Welcome to the Washington wildlife section. From the coastal shores and mountains to the city streets of Seattle and to the eastern wilderness areas, wildlife abounds in the state.
The picture shows Admiralty Head Lighthouse on Whidbey Island. Washington has two water borders and about twenty seven different working lighthouses. They help tell the story of the state starting from the late nineteenth century.
The Orcas of Puget Sound receive a large part of the Washington wildlife ocean attention, for good reason. They are a distinct subspecies of Killer Whales and in the past twenty five years their population has declined.
Coastal Washington is also well known for its intertidal animals. Kid friendly and consequently adult friendly tide pools exist along most of the coast that provide habitat for very familiar ocean animals that span the alphabet such as barnacles, clams and urchins.
A trip to a Washington beach often involves a starfish encounter. Starfish or Sea Stars, the common name given to an entire class of ocean animals called Asteroidea, or Asteroides for short, inhabit the world’s ocean floors. A walk along the beach at low tides often reveals their presence in the area.
An interesting starfish fact attaches to the name. While it implies five arms, and some starfish such as the purple orchre star, pictured, show five arms, the number of arms does not define the starfish. Rather, true starfish are characterized as having a symmetrical body with arms extending from the center.
In fact, the two thousand or so different starfish species can have anywhere from four to fifty arms. The sunflower star, for example, a common West Coast starfish, has twenty four arms.
Bat stars present themselves as another variation on the symmetry theme, this time with webbing between the arms.
They live among the rocky and sandy shores along the Pacific coast from Alaska to Southern California, often close to kelp and grassy areas, its food source of choice.
On a clear, sunny coastal day, sea star relatives can also be found close to the shoreline. Purple spines attached to a Purple Sea Urchin can be easy to spot. Most of the time, sea urchins remain stationary, attached to rocks or other hard substrate as they spend their day scraping and consuming algae.
Their range extends beyond the shallow intertidal area, to deeper water, often around kelp beds, one of their favorite meals.
The round Sea Urchin bodies, formally called tests, are covered by a hard shell. Like Sea Stars, their mouth is on the bottom of the body. The spines are used as a defense mechanism, and while some sea urchin species are known to be poisonous to humans, the purple sea urchin is not considered poisonous.
Different Sea Cucumber species can be found in the intertidal zone, while other species spend their lives on deeper ocean floors. While their diets change from habitat to habitat, they are considered benthic feeders (animals that feed on the bottom of the ocean), eating algae and other organic materials in their territory.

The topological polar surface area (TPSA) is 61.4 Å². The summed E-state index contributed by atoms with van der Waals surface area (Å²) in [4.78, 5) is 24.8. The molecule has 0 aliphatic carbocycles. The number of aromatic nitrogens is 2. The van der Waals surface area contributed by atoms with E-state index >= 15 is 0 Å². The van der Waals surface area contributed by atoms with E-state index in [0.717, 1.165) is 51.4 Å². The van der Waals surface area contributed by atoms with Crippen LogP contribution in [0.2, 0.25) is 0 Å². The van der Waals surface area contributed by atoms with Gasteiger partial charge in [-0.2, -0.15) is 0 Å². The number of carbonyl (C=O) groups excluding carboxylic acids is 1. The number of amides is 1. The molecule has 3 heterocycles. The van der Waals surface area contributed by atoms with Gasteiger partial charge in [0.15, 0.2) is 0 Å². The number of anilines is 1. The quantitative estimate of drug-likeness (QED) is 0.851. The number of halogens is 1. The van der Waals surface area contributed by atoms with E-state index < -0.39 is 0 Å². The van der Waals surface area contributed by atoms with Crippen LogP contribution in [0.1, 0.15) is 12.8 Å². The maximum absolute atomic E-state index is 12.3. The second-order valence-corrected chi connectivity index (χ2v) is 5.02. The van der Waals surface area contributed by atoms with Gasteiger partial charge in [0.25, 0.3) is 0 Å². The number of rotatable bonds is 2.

Sand dollars are characterized by a spiny circular shell. As the name suggests, sand dollars live in on the top layer of sand (or just below it) in an area up to one-half mile beyond the lowest of low tide marks. Since they are marine animals, they die if left exposed to sun and air for a period of time.
Their ability to move helps them relocate according to the movement of the tides. They spend their day eating organic material floating on the water or on the top level of sand.
The Cascasdes represent the traditional east west divide for Washington. Mount Rainier reaches an elevation of 14,411 feet, making it the tallest mountain in the state.
The National Park Service lists seventeen parks and historic sites, etc., for Washington including two must see Cascade Mountain destinations, Mount Rainier National Park and North Cascades National Park.
The land versions of Washington wildlife make their presence shine in these parks.
Like many Western states, Washington state hosts some of the country’s larger land mammals. Population growth and development placed stress on their populations. Currently seven different species get listed as state endangered.
- Columbian white-tailed
- Gray wolf
- Grizzly bear
- Pygmy rabbit
- Woodland caribou
Most of the remaining populations of these animals can be seen in park areas.
Washington is also known for its fruit. Apples are the number one agriculture product in the state. In fact, they are the largest apple producer in the United States. Each year ten billion more apples are picked and shipped across the United States and the rest of the world.
Washington is also the top producer of sweet cherries in the United States. Dried or fresh, they are an excellent alternative to any candy on the market.
The Columbia Plateau accounts for most of the land East of the Cascades. The rolling hills and pains are perfect for agriculture.
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